Lord Of The Flies Dehumanization

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In both William Golding’s Lord of the Flies and Ishmael Beah’s A Long Way Gone, the characters’ morals are tested when put through traumatizing events classified as dehumanization. In Golding’s novel, Jack, the antagonist, constantly looks to seek leadership over Ralph, the protagonist, and Piggy, Ralph’s partner, through his indifferent actions of killings and being selfish. Golding’s novel, set in WWII, is about a group of young British boys stuck on an island with what seems like no escape. In Beah’s memoir about the civil war in Sierra Leone, Ishmael tells the reader the journeys he went through as a child. Unfortunately for Ishmael, he was a child soldier that was a victim of the process of dehumanization, but Beah also had the privilege…show more content…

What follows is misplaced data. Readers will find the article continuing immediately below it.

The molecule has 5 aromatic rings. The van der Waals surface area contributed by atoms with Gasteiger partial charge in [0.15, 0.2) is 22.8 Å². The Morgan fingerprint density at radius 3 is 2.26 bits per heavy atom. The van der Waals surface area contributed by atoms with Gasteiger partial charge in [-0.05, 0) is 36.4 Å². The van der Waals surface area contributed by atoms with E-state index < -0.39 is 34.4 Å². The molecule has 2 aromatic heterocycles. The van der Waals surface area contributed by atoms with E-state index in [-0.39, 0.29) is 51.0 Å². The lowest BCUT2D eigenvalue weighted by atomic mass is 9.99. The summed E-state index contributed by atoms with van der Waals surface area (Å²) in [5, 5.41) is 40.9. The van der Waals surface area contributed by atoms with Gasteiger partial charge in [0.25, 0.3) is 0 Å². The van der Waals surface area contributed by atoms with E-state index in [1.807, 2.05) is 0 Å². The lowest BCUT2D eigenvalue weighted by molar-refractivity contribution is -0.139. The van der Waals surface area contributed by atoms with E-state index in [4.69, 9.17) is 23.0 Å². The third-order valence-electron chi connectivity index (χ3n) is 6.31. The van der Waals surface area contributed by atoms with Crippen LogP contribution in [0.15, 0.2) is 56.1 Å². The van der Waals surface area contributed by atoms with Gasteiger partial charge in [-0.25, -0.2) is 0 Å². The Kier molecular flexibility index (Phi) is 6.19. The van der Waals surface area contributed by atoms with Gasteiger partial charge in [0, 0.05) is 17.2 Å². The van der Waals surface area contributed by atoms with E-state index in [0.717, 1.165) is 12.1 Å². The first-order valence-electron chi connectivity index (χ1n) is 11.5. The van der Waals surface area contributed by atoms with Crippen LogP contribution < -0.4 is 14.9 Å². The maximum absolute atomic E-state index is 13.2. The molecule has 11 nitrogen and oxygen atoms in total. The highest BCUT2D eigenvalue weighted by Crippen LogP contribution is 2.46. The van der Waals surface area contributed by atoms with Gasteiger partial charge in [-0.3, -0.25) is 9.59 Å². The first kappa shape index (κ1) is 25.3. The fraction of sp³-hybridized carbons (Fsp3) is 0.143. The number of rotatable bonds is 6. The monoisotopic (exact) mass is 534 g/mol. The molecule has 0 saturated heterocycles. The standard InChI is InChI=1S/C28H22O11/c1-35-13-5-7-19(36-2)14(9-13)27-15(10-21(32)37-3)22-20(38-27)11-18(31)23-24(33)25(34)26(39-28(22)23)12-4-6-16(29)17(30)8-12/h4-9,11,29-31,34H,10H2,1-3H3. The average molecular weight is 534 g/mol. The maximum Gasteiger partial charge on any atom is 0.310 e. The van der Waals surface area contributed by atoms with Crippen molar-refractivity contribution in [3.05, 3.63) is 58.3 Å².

William Golding’s novel stays true to Golding’s hypothesis of how humans generally pull toward evil, but Ishmael Beah shows that through the right process of rehabilitation, humans will make the right decision. Golding’s book portrays that all human beings lack the ability to pick the right decision after dehumanization. Beah’s memoir on the other hand, disproves Golding’s hypothesis by showing that eventually humans will make the right choice. When Jack gives no time for Ralph to react to the death of his best friend, it represents how Jack is indifferent through his lack of feelings to those who are hurt. Ishmael Beah was about to kill another human being, but as he walked to the body, he told us that he had no feelings toward the rebel fighter. Even though Ishmael had a lack of heart, he redeemed himself by choosing to kill the monkey, so no one else had to be in the same predicament. As Ishmael Beah and the boys from Lord of the Flies eventually found freedom, only in A Long Way Gone do we witness the generosity a human being possesses. Now, we are only left with the faith that humans will rather pick the noble quality, like Ishmael,rather than the unethical trait like Jack
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